Justin Manning had a trip to Texas planned for the Spring Game, but canceled. And Thursday night, the defensive tackle said that he had to do the same to this weekend's planned trip to Oklahoma because his brother had to work.
But Manning said neither school should take anything from the cancellations, and said that he wants to make a return trip to both schools.
"Right now, I'm playing things by ear," Manning said.
Playing things by ear is a good way to describe Manning's recruitment. The 6-foot-2, 275-pound defensive tackle is taking his time with his recruitment, and said he had a specific reason for doing so.
"When I go on visits, I evaluate the coaches," Manning said. "I care about winning, and I look at the schools and all that, but it's mostly about trust. I have to trust you to want to play for you. I need to trust the people surrounding me."
And Manning admitted that gauging trust was a process. So it isn't surprising when the defensive tackle — most often linked to LSU, Oklahoma and Texas — says that he is wide open, and didn't have a timetable for his decision.
"I haven't really narrowed it down at all," said Manning, before stating that the decision would come whenever he was comfortable.
Manning said he was still taking in the process, which he said came as a bit of a surprise initially.
"Honestly, I didn't think I was good at all," Manning said. "I didn't play defensive tackle until my sophomore year. I was on the offensive line before that, probably because I didn't mention my brother until I got to high school."
Manning's brother is former blue chipper and Oklahoma Sooner DeMarcus Granger.
"After my sophomore year, I got an offer from A&M, but I thought it was just because of my brother," Manning said. "It took a while before I realized (it was for me)."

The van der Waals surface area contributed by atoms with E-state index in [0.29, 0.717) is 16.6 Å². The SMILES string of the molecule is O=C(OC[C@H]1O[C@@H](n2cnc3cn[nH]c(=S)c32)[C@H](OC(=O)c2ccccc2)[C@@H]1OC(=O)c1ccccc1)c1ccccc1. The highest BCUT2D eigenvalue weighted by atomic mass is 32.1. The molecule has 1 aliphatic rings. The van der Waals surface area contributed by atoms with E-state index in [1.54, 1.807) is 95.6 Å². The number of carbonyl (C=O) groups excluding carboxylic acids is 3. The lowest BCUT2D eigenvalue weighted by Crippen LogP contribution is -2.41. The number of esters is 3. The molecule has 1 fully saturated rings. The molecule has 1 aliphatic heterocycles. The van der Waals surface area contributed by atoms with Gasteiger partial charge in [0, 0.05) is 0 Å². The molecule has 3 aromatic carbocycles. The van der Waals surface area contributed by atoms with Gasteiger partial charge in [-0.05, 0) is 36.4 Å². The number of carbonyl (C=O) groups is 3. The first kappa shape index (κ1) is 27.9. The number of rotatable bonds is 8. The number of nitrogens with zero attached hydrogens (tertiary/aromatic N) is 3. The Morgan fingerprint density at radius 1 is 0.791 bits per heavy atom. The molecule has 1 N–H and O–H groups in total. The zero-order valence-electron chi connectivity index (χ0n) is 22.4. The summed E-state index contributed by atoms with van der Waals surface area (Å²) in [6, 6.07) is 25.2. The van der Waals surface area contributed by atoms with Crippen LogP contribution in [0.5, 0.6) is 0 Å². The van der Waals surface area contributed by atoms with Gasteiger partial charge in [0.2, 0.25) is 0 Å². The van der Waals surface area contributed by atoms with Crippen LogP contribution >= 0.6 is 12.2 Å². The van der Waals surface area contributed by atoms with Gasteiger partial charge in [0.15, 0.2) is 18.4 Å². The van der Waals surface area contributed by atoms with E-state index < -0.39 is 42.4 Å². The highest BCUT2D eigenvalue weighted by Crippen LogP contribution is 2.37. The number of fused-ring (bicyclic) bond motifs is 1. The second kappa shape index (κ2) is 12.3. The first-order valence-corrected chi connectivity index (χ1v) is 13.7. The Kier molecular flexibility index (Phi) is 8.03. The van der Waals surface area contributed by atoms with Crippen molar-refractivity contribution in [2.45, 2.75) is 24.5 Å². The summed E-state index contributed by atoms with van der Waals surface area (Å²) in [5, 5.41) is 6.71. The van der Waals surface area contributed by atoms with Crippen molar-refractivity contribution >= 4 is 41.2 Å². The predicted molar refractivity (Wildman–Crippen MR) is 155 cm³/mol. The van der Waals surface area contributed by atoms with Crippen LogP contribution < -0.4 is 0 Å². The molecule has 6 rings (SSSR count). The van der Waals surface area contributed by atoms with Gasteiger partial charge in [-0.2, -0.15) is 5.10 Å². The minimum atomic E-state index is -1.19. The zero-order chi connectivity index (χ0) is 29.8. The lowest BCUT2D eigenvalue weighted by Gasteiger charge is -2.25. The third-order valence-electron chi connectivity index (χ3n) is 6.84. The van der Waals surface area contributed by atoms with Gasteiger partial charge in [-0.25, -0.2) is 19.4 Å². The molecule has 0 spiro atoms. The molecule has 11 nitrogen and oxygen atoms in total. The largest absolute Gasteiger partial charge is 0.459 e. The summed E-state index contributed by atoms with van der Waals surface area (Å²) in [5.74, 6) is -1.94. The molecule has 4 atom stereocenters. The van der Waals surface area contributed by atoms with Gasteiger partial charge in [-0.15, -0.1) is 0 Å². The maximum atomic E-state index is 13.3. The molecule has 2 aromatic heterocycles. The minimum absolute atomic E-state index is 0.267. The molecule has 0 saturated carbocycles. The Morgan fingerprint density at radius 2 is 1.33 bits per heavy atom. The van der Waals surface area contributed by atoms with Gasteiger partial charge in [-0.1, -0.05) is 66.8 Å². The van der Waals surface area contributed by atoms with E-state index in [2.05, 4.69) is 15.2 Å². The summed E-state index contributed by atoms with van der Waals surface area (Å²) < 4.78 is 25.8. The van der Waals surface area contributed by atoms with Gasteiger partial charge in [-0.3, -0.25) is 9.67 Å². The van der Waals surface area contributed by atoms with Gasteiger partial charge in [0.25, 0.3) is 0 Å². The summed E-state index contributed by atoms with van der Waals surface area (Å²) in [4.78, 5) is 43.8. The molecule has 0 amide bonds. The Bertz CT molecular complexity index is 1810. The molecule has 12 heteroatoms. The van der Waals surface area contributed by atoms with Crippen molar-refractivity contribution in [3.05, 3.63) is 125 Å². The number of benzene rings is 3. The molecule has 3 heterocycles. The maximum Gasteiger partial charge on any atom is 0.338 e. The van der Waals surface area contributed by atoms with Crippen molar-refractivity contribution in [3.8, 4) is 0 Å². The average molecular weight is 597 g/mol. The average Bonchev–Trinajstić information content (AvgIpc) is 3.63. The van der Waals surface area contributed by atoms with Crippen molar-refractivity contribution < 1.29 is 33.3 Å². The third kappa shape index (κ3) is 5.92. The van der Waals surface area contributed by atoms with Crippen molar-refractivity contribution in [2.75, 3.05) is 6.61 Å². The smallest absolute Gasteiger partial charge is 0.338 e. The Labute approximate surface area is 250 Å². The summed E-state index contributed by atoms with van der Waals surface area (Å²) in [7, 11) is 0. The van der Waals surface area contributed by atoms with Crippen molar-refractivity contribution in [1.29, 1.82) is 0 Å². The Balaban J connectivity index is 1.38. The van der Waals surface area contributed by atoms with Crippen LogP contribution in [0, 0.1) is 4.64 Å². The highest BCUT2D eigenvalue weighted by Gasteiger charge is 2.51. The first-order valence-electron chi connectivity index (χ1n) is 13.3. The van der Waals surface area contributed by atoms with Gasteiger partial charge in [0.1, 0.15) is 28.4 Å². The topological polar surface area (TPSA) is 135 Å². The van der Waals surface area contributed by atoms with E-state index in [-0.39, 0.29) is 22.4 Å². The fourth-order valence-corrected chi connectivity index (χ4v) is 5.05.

Now, that shouldn't come as any big surprise. Manning has emerged as arguably the top defensive tackle in a loaded class for them, up against talents like Texas commitment A'Shawn Robinson and Texas A&M commitment Isaiah Golden. But Manning said he tried to keep Granger's advice in his mind.
"He just told me not to get too big-headed through it all," Manning said. "He told me to stay humble.
"As far as saying where I need to go to school, he hasn't really said anything," Manning said. "All he ever said was, when I was on my way to Oklahoma for Junior Day, he told me 'I wouldn't be taking you to Oklahoma if it was a bad school.'"
Manning made the that trip to Oklahoma after visiting Texas, but it was hardly his first time in Norman.
"I found myself comparing the schools a bit in my head," Manning said. "I was more into the Texas one, just because I hadn't ever been there and I enjoyed seeing new stuff. At Oklahoma, it was just another day at the park."
And Manning said neither trip would likely be his last to either campus. He said he plans to visit both schools again unofficially, though if his recruiting process stretches out, official visits could also come into play.